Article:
Emily DIckinson

Emily Dickinson, recognized as one of the greatest American poets of the nineteenth century, was born December 10, 1830 in Amherst, Massachusetts (Benfey, 1). Dickinson?s greatness and accomplishments were not always recognized. In her time, women were not recognized as serious writers and her talents were often ignored. Only seven of her 1800 poems were ever published. Dickinson?s life was relatively simple, but behind the scenes she worked as a creative and talented poet. Her work was influenced by poets of the seventeenth century in England, and by her puritan upbringing. Dickinson was an obsessively private writer. Dickinson withdrew herself from the social contract around the age of thirty and devoted herself, in secret, to writing. She never married, finding in her poetry, reading, gardening, and close friendships, a rich and fulfilling life.

Emily grew up with a privileged childhood. She was the eldest daughter of Edward Dickinson, a successful lawyer, member of congress, and for many years treasurer of Amherst College. Her father gave here the time, and literary education, as well as confidence to try her hand at free verse. Emily?s mother, Emily Norcross Dickinson, was a submissive, timid housewife dedicated to her husband, children, and household chores. The Dickinson?s only son, William Austin, also a lawyer, succeeded his father as treasurer of the college. Their youngest child, Lavina, was the chief housekeeper and, like her sister, Emily, remained a home, unmarried, all her life. A sixth member who was added to the family in 1856 was Susan Gilbert, a schoolmate of Emily?s, who married Austin and moved into the house next door the Dickinson home which they called Homestead. Emily and Susan were very close friends and confidantes, until Susan and Austin?s marriage. It was at this time that Susan stopped responding to the notes and poems that were often exchanged between the two ( ). Emily?s letters to Susan have contained lines that have proved to be controversial when interpreted.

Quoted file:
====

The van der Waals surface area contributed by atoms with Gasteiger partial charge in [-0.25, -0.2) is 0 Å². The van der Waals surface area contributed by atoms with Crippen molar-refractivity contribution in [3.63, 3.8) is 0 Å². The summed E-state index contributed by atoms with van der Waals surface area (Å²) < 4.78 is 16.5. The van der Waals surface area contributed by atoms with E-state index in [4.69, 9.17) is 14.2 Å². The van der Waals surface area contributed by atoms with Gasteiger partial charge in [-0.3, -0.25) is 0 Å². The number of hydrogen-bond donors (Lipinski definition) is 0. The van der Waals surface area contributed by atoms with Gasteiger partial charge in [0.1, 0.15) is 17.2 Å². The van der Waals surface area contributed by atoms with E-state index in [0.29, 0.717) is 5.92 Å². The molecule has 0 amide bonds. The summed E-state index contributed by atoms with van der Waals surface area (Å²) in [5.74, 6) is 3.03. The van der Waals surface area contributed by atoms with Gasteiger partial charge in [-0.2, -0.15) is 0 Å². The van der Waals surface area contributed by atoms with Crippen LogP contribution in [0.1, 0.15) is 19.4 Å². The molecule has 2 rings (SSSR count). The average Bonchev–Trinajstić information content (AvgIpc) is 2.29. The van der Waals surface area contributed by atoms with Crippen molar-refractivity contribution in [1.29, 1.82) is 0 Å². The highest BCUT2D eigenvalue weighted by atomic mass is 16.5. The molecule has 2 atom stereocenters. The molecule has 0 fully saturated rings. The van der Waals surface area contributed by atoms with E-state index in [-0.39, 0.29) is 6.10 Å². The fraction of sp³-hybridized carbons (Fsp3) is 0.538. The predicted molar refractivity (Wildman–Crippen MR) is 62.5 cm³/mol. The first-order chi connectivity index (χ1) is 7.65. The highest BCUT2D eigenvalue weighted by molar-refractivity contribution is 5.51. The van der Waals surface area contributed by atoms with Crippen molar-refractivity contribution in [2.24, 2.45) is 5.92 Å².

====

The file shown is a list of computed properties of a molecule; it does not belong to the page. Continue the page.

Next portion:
"Susie, will you indeed come home next Saturday, and be my own again, and kiss me like you used to?"- Emily Dickinson

Some historians describe Emily?s letters to Susan Gilbert as representative of the writing style during the Victorian era. Others, including Dickinson?s biographer Rebecca Patterson, saw the letters as evidence of Emily?s homosexuality (Sullivan, 1). It is not known when Dickinson began to write poetry or what happened to the poems of her early youth. Only five poems can be dated prior to 1858, the year in which she began gathering her work into hand- written copies bound loosely with thread to make small packets called ?????. She sent these fives early poems to friends in letters or as valentines. One of them was published anonymously without her permission in the Springfield Republican in 1852 ( ). This was the first time any of Emily?s writings were published. After 1858, she apparently convinced herself that she had a genuine talent, because now, the packets were carefully stored in an ebony box probably awaiting discovery by future readers or publishers. Perhaps Emily knew that her writing was too far advanced for her time and that her accomplishments would be recognized and given the recognition that they deserved in the future.

Publication remained a considerable conflict throughout her writing. A publisher for her writing was never easily arranged. She befriended Samuel Bowles, the editor of the Republican and for four years sent him poems and letters for publication. Because Bowles did not comprehend Dickinson?s poems only two were published, and even those were published anonymously. Both poems were heavily edited and given titles that she had not given or was not aware of. Only five other poems were published in her lifetime, each altered by editors.

In 1862 Dickinson turned to the literary critic Thomas Wentworth Higginson for advice about her poems. She had known him only through his essays in the Atlantic Monthly, but in time he became, in her words, her "safest friend". She began her first letter to him by asking "Are you too deeply occupied to say if my verse is alive?" Six years later a letter to him said "You were not aware that you saved my life." ( ). They did not meet until 1870 after she urged him continuously, and only once more after that. Higginson told his wife after their first meeting, "I was never with